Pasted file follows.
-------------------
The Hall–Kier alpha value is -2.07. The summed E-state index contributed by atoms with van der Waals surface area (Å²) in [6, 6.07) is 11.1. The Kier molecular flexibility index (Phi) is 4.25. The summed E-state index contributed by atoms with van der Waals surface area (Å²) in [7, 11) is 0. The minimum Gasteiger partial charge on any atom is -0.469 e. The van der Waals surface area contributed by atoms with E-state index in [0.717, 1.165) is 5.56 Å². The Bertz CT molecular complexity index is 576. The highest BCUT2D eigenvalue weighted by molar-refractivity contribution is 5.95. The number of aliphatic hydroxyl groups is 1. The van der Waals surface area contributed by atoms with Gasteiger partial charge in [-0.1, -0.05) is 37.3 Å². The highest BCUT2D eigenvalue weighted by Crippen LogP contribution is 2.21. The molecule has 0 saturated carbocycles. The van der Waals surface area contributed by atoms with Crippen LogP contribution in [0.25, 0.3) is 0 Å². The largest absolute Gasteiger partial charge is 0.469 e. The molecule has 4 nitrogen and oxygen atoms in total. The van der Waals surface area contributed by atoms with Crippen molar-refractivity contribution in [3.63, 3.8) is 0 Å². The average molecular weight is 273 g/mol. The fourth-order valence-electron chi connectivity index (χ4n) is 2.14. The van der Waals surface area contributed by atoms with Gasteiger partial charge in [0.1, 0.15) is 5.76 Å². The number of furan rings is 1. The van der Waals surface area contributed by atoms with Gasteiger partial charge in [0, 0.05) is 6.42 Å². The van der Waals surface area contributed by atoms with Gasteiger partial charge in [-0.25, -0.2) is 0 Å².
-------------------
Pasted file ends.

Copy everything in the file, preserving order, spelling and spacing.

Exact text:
The Hall–Kier alpha value is -2.07. The summed E-state index contributed by atoms with van der Waals surface area (Å²) in [6, 6.07) is 11.1. The Kier molecular flexibility index (Phi) is 4.25. The summed E-state index contributed by atoms with van der Waals surface area (Å²) in [7, 11) is 0. The minimum Gasteiger partial charge on any atom is -0.469 e. The van der Waals surface area contributed by atoms with E-state index in [0.717, 1.165) is 5.56 Å². The Bertz CT molecular complexity index is 576. The highest BCUT2D eigenvalue weighted by molar-refractivity contribution is 5.95. The number of aliphatic hydroxyl groups is 1. The van der Waals surface area contributed by atoms with Gasteiger partial charge in [-0.1, -0.05) is 37.3 Å². The highest BCUT2D eigenvalue weighted by Crippen LogP contribution is 2.21. The molecule has 0 saturated carbocycles. The van der Waals surface area contributed by atoms with Crippen LogP contribution in [0.25, 0.3) is 0 Å². The largest absolute Gasteiger partial charge is 0.469 e. The molecule has 4 nitrogen and oxygen atoms in total. The van der Waals surface area contributed by atoms with Crippen molar-refractivity contribution in [3.63, 3.8) is 0 Å². The average molecular weight is 273 g/mol. The fourth-order valence-electron chi connectivity index (χ4n) is 2.14. The van der Waals surface area contributed by atoms with Gasteiger partial charge in [0.1, 0.15) is 5.76 Å². The number of furan rings is 1. The van der Waals surface area contributed by atoms with Gasteiger partial charge in [0, 0.05) is 6.42 Å². The van der Waals surface area contributed by atoms with Gasteiger partial charge in [-0.25, -0.2) is 0 Å².